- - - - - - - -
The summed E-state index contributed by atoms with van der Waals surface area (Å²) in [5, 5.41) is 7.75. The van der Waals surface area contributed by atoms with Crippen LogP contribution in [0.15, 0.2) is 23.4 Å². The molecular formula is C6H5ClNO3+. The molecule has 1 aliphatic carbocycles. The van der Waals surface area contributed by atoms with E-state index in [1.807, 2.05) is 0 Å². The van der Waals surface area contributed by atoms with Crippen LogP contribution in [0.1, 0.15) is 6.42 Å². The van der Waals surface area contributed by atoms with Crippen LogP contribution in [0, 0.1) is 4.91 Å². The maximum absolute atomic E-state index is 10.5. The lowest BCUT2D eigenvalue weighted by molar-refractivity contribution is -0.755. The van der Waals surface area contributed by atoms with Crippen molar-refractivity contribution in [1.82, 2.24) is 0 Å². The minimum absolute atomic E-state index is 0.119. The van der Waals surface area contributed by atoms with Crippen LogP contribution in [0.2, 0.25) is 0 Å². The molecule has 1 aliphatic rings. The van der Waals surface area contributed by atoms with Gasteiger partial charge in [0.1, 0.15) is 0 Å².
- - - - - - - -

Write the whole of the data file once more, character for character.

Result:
The summed E-state index contributed by atoms with van der Waals surface area (Å²) in [5, 5.41) is 7.75. The van der Waals surface area contributed by atoms with Crippen LogP contribution in [0.15, 0.2) is 23.4 Å². The molecular formula is C6H5ClNO3+. The molecule has 1 aliphatic carbocycles. The van der Waals surface area contributed by atoms with E-state index in [1.807, 2.05) is 0 Å². The van der Waals surface area contributed by atoms with Crippen LogP contribution in [0.1, 0.15) is 6.42 Å². The van der Waals surface area contributed by atoms with Crippen LogP contribution in [0, 0.1) is 4.91 Å². The maximum absolute atomic E-state index is 10.5. The lowest BCUT2D eigenvalue weighted by molar-refractivity contribution is -0.755. The van der Waals surface area contributed by atoms with Crippen molar-refractivity contribution in [1.82, 2.24) is 0 Å². The minimum absolute atomic E-state index is 0.119. The van der Waals surface area contributed by atoms with Crippen LogP contribution in [0.2, 0.25) is 0 Å². The molecule has 1 aliphatic rings. The van der Waals surface area contributed by atoms with Gasteiger partial charge in [0.1, 0.15) is 0 Å².